This is an improbable record made by two guys who have on the face of it little business together except that they live in the same small town. Lyttelton is the town that contains such apparently disparate talent as ‘the human wheel’, travellin’ troubadour Delaney D; and the take-no-prisoners ‘Jimi Hendrix of no-technique’, Bruce R. Hatched over espresso, black-eyed beans and pulled pork barbeque in the shebeens of that gritty port town, the concept is that of a tribute album. A tribute paid in blood to the unsung king of rock’n roll, Holly Springs most famous son, the man who taught Elvis how to sing with a microphone – Charlie Feathers. The vibe is loose, the sounds are red-line-pushing, the beats are eye-rollin’, daddy-o, and the vibe is so far beyond ‘gone’ that there appears no way back.
Yet back the music comes, back to the primal manic carotid pulse that drives all real rock. Back to the fundamental components of electric music from the dawn of the atomic era: distortion, tremolo, wah-wah and Camp-revivalist glossolalic utterance. Have mercy! This music is sanctified in the way that Jerry Lee’s evil left hand was still sanctified, despite its almost singlehanded role in inventing the Devil’s music. Sanctified in the way that the Cramps maintained that only unbridled excess could be righteous, because everything that comes from the heart must belong to the Lord. And by that rule, nothing this fucked up could be anything other than wholly, snake-handling-ly righteous. And it is, brothers and sisters: it is!
Running the gamut from smoking twin-guitar free-form skuzz, through metronomic neo-Kraut vamping, to loose-limbed hayriding hootenanny: everything on this record is 100% real and 100% insane. It’s regressively primitive and at the same time, effortlessly avant-garde. If no part of this description makes much sense, that is because of how closely it mirrors the contents of these grooves, which never cease to testify the nine billion names of God – all at one and the exact same time!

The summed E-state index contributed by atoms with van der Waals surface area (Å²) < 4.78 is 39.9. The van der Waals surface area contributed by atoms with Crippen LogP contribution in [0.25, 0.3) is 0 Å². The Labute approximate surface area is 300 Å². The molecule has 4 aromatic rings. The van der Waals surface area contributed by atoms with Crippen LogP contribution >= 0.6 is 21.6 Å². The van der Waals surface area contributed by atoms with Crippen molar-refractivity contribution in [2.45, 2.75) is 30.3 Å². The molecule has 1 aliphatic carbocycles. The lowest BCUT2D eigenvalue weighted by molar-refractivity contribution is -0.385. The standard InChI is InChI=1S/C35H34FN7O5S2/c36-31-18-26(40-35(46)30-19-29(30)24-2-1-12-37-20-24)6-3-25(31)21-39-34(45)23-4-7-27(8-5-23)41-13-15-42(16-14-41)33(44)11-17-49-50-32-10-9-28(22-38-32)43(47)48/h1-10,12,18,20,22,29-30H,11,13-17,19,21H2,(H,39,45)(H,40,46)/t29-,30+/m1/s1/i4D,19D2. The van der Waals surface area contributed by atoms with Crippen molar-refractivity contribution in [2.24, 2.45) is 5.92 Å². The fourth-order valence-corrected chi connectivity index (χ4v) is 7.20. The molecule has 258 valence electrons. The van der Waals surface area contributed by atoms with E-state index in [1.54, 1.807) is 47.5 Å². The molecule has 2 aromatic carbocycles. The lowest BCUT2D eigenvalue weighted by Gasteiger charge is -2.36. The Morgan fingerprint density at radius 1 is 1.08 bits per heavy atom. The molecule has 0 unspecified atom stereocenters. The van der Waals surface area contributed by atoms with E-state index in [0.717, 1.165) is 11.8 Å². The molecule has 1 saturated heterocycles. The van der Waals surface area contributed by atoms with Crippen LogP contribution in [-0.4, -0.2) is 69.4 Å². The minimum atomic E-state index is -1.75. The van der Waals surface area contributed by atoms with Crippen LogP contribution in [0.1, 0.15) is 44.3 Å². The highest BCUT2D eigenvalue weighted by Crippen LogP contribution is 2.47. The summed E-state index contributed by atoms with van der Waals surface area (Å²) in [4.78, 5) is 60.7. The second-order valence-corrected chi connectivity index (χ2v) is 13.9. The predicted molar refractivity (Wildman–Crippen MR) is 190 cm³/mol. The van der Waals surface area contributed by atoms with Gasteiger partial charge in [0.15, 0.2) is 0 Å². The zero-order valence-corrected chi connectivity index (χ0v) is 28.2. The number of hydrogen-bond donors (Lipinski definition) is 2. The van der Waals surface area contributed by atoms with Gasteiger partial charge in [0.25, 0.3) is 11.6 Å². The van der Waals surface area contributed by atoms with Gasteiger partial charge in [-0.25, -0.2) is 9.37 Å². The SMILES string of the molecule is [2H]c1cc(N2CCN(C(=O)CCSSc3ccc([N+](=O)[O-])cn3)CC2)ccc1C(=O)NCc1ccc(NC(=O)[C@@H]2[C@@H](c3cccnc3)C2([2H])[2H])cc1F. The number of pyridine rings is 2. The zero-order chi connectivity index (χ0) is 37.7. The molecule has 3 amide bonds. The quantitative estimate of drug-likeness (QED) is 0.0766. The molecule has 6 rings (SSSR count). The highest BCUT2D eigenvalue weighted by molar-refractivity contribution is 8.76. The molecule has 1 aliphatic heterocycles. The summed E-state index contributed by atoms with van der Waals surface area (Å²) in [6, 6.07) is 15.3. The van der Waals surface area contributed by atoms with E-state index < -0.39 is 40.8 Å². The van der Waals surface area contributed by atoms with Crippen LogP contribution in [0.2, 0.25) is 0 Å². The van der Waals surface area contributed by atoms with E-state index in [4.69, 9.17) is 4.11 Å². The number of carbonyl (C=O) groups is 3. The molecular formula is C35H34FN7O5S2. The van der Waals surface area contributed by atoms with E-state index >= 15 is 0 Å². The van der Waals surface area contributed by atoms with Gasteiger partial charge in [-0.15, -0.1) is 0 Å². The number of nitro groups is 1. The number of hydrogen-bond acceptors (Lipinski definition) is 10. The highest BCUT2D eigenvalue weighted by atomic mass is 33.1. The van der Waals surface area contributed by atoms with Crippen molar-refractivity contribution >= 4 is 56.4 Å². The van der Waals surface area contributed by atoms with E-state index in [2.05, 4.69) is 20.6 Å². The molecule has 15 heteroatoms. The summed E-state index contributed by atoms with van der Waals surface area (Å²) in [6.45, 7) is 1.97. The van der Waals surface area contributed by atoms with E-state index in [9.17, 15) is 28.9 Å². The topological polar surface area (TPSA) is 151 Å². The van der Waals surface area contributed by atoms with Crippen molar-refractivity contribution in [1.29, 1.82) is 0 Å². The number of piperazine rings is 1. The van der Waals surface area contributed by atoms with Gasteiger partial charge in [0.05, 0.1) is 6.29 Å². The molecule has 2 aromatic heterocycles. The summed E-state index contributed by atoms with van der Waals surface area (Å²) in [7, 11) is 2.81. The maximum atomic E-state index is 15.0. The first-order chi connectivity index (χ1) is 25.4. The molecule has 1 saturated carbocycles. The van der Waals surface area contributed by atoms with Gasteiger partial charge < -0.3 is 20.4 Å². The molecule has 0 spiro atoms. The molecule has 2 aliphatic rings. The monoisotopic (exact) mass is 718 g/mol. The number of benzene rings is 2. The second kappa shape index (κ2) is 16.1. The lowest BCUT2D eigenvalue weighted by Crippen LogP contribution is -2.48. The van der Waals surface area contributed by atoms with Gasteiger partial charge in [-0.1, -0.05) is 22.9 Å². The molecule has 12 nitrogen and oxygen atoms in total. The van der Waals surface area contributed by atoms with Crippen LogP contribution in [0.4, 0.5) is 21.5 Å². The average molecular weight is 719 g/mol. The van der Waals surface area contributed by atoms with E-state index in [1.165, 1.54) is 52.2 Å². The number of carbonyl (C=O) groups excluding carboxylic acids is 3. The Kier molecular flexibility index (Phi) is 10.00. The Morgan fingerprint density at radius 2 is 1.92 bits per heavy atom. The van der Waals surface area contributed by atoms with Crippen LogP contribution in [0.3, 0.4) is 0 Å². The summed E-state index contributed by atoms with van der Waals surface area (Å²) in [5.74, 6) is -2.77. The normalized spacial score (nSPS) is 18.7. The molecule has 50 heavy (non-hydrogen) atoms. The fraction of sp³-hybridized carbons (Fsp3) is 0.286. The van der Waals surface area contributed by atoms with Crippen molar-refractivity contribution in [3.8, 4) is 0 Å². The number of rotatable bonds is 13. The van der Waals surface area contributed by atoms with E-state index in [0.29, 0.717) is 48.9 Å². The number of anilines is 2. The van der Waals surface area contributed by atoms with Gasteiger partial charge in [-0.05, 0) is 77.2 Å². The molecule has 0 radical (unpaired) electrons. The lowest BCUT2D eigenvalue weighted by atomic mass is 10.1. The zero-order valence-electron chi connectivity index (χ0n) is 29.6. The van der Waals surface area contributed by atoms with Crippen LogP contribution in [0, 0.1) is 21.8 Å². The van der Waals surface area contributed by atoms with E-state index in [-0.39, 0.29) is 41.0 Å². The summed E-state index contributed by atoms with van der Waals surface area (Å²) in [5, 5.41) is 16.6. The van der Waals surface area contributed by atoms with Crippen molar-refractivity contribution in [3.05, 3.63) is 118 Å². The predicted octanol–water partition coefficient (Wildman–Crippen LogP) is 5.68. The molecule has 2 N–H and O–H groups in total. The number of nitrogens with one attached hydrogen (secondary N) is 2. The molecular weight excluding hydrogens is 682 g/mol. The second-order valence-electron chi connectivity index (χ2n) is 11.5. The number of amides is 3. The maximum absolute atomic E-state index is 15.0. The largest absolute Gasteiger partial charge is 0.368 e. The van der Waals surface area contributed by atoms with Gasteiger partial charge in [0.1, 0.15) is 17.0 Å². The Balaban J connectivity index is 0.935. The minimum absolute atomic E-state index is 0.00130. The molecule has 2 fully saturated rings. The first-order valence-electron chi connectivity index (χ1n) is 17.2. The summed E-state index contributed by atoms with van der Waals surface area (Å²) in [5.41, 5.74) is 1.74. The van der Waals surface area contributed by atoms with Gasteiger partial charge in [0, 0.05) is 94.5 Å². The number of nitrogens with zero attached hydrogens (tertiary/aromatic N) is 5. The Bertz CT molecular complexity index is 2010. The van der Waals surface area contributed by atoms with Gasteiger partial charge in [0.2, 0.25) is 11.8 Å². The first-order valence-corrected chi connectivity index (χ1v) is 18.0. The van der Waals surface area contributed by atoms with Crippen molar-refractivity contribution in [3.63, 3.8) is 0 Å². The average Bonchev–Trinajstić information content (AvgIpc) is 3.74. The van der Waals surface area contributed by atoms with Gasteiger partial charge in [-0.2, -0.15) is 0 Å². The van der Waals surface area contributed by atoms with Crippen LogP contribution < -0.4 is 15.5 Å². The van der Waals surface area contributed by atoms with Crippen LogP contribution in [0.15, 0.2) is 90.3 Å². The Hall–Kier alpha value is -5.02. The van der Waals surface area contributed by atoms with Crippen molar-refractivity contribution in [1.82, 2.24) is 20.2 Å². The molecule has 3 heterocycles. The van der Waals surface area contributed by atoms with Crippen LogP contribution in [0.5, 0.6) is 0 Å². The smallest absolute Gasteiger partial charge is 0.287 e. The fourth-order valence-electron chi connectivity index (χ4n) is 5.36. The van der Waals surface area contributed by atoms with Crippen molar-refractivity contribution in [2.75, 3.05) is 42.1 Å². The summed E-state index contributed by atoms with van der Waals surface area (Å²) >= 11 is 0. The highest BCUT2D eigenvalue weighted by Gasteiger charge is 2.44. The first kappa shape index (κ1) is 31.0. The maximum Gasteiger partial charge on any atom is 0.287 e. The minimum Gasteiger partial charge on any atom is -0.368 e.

Recorded to old-school TEAC four-track by ‘Shaking’ Luke Wood and released on his Ilam Press Records imprint, this album harkens back not just to the birth of rock’n roll, but also to the birth of post-punk independent-press legendary-ness in Otautahi/Christchurch. Since 1981 the Heathcote swamps have harbored more snakes than is generally recognized, or indeed safe for public health – so take yourself to the river with these gut-bucket, true-vine, shine-drinking, Holy Mountain invocations: but remember at all times to keep your head above the water.
released February 1, 2019
Delaney Davidson: guitar, drums, vocals
Bruce Russell: guitar, electro-acoustic treatments
Side A: recorded and mixed by Luke Wood at the Ilam School of Fine Arts
Side B: recorded live by Vicky Flannery at Christchurch Art Gallery Te Puna o Waiwhetu
Mastering by Patrick Klem
Cover art by Luke Wood
Released by Ilam Press Records in partnership with Christchurch Art Gallery Te Puna o Waiwhetu.
supported by 18 fans who also own “Delaney Davidson / Bruce Russell: One Hand Loose”
Several terrifying atmospheres suffocate this record, coming as it does from the legendary Kiwi experimentalists Bruce Russell and Alastair Galbraith. Another iconic figure in Peter Stapleton also features and the overall results are staggeringly effective. Quite clearly not for everyone, nonetheless, if you do get this extraordinary music, then prepare yourself for a veritable feast. Gavin Hellyer